Does your family have one of those stories which has been told and re-told so many times that it has taken on a life of its own? Does the story goes beyond gossip to become gospel?
What happens when you find out the story is not true?
If you’re me, you share it anyway, because it’s a good story.
This, my friends, is the tale of my uncle and the crab…
When I was little, and even back to my mother’s childhood, my grandparents would hold an open house party on Christmas Eve for their friends and family. They would put out a big spread of food which usually included a couple of homemade pizzas and, given that they lived in the San Francisco Bay area, seafood straight from the wharf. One of the most popular items was a cracked and marinated dungeness crab which was a perfect component of the traditional Italian “Feast of the Seven Fishes” served for Christmas.
For most of my life, my mother would also make this crab at Christmas time, always telling the story about how my uncle liked the crab so much that one year, when he was a teenager, he stole the big bowl of marinated crab legs and took it into the bathroom and locked the door. Wherein he proceeded to eat the crab. All of it. My grandfather got more and more angry, banging on the door and yelling at him to open up. Finally, my grandfather took the door off the hinges. By that time it was too late and the crab had been eaten.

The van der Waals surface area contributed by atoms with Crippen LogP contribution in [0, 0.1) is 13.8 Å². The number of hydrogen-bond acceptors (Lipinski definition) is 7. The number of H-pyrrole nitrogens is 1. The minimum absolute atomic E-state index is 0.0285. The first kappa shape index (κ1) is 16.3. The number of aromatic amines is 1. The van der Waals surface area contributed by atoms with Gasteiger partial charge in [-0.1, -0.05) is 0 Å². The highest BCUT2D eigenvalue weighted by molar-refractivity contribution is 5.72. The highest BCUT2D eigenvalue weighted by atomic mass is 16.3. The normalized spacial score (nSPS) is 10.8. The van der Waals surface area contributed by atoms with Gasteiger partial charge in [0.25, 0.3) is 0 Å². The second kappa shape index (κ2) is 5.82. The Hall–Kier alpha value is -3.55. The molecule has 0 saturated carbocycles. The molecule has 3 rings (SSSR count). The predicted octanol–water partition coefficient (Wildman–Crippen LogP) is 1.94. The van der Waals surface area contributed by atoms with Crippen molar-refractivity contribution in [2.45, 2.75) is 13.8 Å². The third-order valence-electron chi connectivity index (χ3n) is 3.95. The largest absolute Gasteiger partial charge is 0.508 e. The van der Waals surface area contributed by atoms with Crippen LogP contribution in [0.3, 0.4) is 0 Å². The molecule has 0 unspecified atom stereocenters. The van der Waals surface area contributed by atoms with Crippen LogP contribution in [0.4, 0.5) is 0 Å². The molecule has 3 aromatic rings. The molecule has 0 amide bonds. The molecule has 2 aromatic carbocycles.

I’d never thought to question the story until I decided to share the recipe here. Then I asked my uncle about it and he said had no memory of it! Sure, that crab is still one of his favorites, but all my grandfather would have had to do was to say his name (in that tone) and he would have come out of the bathroom upon fear of death. That kind of takes the air out of the tires, doesn’t it?
The story may not be true, but it’s still a good one and so is the recipe. Once you taste it you’ll see why it was believable all these years that my uncle would risk life and limb to have it all to himself.